The European Council, bringing together the representatives of all EU governments, took an authoritative decision on EU-Turkey relations during its meeting on July 15. The EU representatives took a harsh stance and aggressive tone in reprimanding Turkey for drilling in the Eastern Mediterranean. The text reads explicitly: "... the council deplores that, despite the European Union's repeated calls to cease its illegal activities in the Eastern Mediterranean, Turkey continued its drilling operations west of Cyprus and launched a second drilling operation northeast of Cyprus within Cypriot territorial waters. The council reiterates the serious immediate negative impact that such illegal actions have across the range of EU-Turkey relations. The council calls again on Turkey to refrain from such actions, act in a spirit of good neighborliness and respect the sovereignty and sovereign rights of Cyprus in accordance with international law."
This is hardly a surprise. The European Commission had made public a draft declaration before the council meeting, which was exactly in the same vein, with the same wording. The final declaration refers to the previous declarations of the council, which were extremely harsh as well, on Turkey's drilling activities in the Mediterranean.
This time, an initial number of penalties will be implemented. The council has decided "to suspend negotiations on the Comprehensive Air Transport Agreement and agrees not to hold the Association Council and further meetings of the EU-Turkey high-level dialogues for the time being. The council endorses the commission's proposal to reduce the pre-accession assistance to Turkey for 2020 and invites the European Investment Bank to review its lending activities in Turkey, notably with regard to sovereign-backed lending."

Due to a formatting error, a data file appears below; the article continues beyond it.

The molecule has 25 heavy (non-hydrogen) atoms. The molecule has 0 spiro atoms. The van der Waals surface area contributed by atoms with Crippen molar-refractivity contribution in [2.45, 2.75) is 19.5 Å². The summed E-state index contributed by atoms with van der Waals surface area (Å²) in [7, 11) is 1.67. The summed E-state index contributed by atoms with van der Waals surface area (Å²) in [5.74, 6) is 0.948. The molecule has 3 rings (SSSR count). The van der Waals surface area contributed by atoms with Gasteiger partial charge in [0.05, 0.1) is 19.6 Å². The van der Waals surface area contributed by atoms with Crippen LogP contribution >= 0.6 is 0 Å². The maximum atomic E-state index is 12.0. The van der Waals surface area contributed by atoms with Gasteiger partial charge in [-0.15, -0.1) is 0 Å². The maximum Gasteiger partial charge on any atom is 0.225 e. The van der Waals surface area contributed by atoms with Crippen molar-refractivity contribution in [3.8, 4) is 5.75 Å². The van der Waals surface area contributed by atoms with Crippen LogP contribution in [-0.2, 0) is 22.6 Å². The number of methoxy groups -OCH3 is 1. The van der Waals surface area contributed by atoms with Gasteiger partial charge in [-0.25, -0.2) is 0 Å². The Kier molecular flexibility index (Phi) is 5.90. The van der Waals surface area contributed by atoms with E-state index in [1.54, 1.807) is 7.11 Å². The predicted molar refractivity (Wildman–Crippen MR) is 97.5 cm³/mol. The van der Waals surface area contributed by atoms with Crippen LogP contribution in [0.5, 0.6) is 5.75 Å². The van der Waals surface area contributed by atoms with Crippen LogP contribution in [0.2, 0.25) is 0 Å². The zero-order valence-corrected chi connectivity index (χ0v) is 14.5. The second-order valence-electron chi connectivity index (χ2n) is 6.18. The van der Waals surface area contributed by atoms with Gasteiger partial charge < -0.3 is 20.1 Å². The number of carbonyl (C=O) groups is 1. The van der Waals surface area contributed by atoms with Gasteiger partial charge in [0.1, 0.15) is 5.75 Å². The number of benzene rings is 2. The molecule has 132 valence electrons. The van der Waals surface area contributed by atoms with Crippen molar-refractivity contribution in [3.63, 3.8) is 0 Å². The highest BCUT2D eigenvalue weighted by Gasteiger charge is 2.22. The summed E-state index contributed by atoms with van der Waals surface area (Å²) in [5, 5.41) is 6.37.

This is a first barrage of fire, made up of important sanctions. For anyone proficient in Turkey-EU relations, it is almost customary to note that damaged relations take a long time to heal. On top of that, the EU will implement further sanctions if Turkey persists in its drilling activities. This does not bode well for the future.
Turkish diplomacy must be revised in that sense. Very briefly, Turkey intervened in 1974 to stop the massacre of Turkish Cypriots by the Greek Cypriot majority. Greek Cypriots never accepted the "power-sharing" constitution of an independent Cyprus and sabotaged state institutions almost immediately. For those who do not accept this evaluation of the facts, it is easy to go back to the history books and see what really happened between 1963 and 1974.
Starting in 1974 and especially after 1983, with the proclamation of the Turkish Republic of Northern Cyprus (TRNC), not recognized by the international community, Turkish diplomacy has not been very dexterous to say the least. Today, Turkey is squeezed between the EU, of which Greek Cyprus is a full member, and the Russian Federation, whose close relations with Southern Cyprus do not have to be proven.
Turkish Cypriots accepted a unification plan offered by former U.N. Secretary-General Kofi Annan, but Greek Cypriots rejected it. As a reward, a divided Cyprus represented only by the Greek side has been accepted as a member of the EU. The final report written by Kofi Annan, extremely critical of the Greek Cypriot side, was presented to the U.N. Security Council and was vetoed by the Russian Federation; it has never been brought to the agenda.
Turkey is in a stalemate concerning its external relations. We are heading toward a major diplomatic situation with the U.S. Congress over the purchase of the S-400 air defense system. In that sense, the versatility and unpredictability of the U.S. administration does not help either.
Having helped tens of thousands of people leave Libya unharmed when the civil war started, having helped 4 million Syrians escape massacre and having stopped an ethnic cleansing in Cyprus in 1974 do not count. Having been a very loyal ally in NATO and having served as a Western military outpost facing the USSR in the Cold War does not count.
A simple perusal of international mass media, with very few exceptions, shows Turkey to be a rogue state, far from any democratic function. Organizing democratic, pluralistic and transparent elections do not count much either. During the global transitional period we are in, where traditional reference points have disappeared or do not work anymore, Turkey is not in an enviable situation. The sabotage of the Ministry of Foreign Affairs by the Gülenist Terror Group (FETÖ) has been one of the reasons for such a performance, albeit not the only one. It is high time to conduct a deeper analysis of the situation and opt for better strategies and solutions.